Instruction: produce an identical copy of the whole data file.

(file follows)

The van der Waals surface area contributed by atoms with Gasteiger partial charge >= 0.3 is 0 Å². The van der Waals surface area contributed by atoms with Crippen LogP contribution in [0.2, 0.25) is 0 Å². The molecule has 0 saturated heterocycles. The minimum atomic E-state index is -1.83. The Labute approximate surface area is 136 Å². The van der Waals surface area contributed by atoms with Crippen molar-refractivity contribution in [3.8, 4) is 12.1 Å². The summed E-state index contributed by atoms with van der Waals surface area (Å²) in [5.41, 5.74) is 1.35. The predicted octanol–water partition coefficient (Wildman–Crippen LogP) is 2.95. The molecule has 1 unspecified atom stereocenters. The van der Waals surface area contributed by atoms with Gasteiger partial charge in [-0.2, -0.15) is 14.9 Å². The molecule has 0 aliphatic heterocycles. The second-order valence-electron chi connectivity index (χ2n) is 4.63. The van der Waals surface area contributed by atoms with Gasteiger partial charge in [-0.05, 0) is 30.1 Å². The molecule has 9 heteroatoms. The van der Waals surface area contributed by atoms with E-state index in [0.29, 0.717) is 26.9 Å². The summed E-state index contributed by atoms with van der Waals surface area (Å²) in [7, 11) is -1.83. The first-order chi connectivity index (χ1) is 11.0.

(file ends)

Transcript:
The van der Waals surface area contributed by atoms with Gasteiger partial charge >= 0.3 is 0 Å². The van der Waals surface area contributed by atoms with Crippen LogP contribution in [0.2, 0.25) is 0 Å². The molecule has 0 saturated heterocycles. The minimum atomic E-state index is -1.83. The Labute approximate surface area is 136 Å². The van der Waals surface area contributed by atoms with Crippen molar-refractivity contribution in [3.8, 4) is 12.1 Å². The summed E-state index contributed by atoms with van der Waals surface area (Å²) in [5.41, 5.74) is 1.35. The predicted octanol–water partition coefficient (Wildman–Crippen LogP) is 2.95. The molecule has 1 unspecified atom stereocenters. The van der Waals surface area contributed by atoms with Gasteiger partial charge in [-0.2, -0.15) is 14.9 Å². The molecule has 0 aliphatic heterocycles. The second-order valence-electron chi connectivity index (χ2n) is 4.63. The van der Waals surface area contributed by atoms with Gasteiger partial charge in [-0.05, 0) is 30.1 Å². The molecule has 9 heteroatoms. The van der Waals surface area contributed by atoms with E-state index in [0.29, 0.717) is 26.9 Å². The summed E-state index contributed by atoms with van der Waals surface area (Å²) in [7, 11) is -1.83. The first-order chi connectivity index (χ1) is 11.0.